#MentalHealth: Being Diagnosed With Depression.

I was taken into a small office, which housed two chairs, a table and a desk which had a computer sat on top of it. On taking a seat in this office, I opened up to someone for the first time about my Anxiety in a way that kind of surprised myself. When times were hard, I used writing as a way of expressing my inner thoughts but hearing my own physical voice trying not to break down into floods of tears was one of my most emotional moments in my entire life. I had to take an assessment, done purely on the questions the lady asked me and at the end, she would match my answers to the numbers on a chart.

For an eighteen year old, I was scared out of my wits. I’d known for months that my moods weren’t quite right, my sleeping patterns constantly changing and having the littlest thing said to me cause such a great effect on my confidence. After a pause which felt like an eternity, the lady said to me, “You have depression.” For a split second, my heart stopped and then, the statement started to sink in. She was right and I finally had the answer to many questions I had about myself as time had gone on.

From that moment, I learnt that my health and wellbeing have to come first before anything and anyone else. Not afraid to speak up face to face with someone about your mood swings and actions towards you that you find uncomfortable. I never really spoke at school, keeping things to myself and my many diaries I kept hidden away. My handwriting has changed so much since the time I was 11, writing about my year 7 experiences and unfortunately writing whilst crying over the death of my best friend from cancer aged just 12. I keep these cute notebooks safe away from preying eyes but I try not to look back on them because I don’t want to dwell on the past. When I was a College student, my main goal was to try and find people to mingle with even if they weren’t into the same things as me. Some days were rough, others I will always cherish.

When you hear the word ‘Depression’, you automatically assume the worst. That you’ll never get a job, fall in love or buy a car to take on those long summer road trips but for me, I actually assumed this for the better. I knew just what were causing the emotional states of one minute being happy and free as a bird to the next feeling like utter crap. It was time to have a breather, step away from the stresses of education and get myself into a better place knowing full well this wasn’t going to be an overnight fix. Change has to start now. If I ever have a tattoo, the word ‘Change’ would be across my right arm to tell others that I came from a rough, dark cave filled with negatives and into the bright sunlight full of positives.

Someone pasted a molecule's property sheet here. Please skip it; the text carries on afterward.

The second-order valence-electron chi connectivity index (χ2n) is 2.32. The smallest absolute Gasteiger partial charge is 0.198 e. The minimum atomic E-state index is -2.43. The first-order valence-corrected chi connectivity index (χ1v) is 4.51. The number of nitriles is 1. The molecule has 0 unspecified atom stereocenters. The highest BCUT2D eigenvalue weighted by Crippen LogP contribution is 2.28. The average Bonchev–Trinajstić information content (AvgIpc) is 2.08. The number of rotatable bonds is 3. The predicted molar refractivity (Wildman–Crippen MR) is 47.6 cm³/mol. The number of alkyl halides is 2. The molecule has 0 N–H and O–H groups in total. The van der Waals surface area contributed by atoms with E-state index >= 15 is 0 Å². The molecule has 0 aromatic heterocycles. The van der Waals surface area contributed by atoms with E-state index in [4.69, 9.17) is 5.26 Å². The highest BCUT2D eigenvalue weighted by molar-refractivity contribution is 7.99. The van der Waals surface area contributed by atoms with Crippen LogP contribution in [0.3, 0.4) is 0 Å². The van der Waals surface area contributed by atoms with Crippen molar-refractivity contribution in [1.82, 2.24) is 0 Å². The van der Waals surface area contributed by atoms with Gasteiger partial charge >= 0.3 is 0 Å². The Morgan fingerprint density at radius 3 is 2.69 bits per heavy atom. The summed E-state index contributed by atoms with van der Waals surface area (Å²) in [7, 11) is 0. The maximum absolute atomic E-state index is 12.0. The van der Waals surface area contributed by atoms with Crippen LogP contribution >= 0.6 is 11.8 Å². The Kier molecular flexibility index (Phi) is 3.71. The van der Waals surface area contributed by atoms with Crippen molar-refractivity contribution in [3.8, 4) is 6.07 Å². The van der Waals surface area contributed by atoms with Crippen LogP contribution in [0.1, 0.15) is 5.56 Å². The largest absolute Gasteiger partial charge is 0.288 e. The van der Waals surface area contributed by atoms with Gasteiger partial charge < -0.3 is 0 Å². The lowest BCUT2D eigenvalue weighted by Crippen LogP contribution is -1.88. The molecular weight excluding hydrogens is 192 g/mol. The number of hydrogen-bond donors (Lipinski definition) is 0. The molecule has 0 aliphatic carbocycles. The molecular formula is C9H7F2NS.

Getting to this office in particular wasn’t easy. I wasn’t even told about this mental health service until a few months ago when my Anxiety had taken a turn for the worst. It was only after I referred myself to a youth service one morning after a massive panic attack did I learn about what the mental health service was about and how I could benefit from it. All I had to do was go through my GP which I agreed too.

The waiting was long but when the letter confirming meeting times did arrive, I did feel a sense of achievement that I actually managed to reach out to them and see if there was anyway I could spend time with someone and figure out the best methods of keeping my Anxiety under control.

I’ve only had one meeting with them where I was diagnosed with Depression but I have another one coming up this week before they decide what the best course of treatment for me will be. Options include taking medication, going to wellbeing classes. The list is endless, I am positive that something on that list is going to work wonders for me.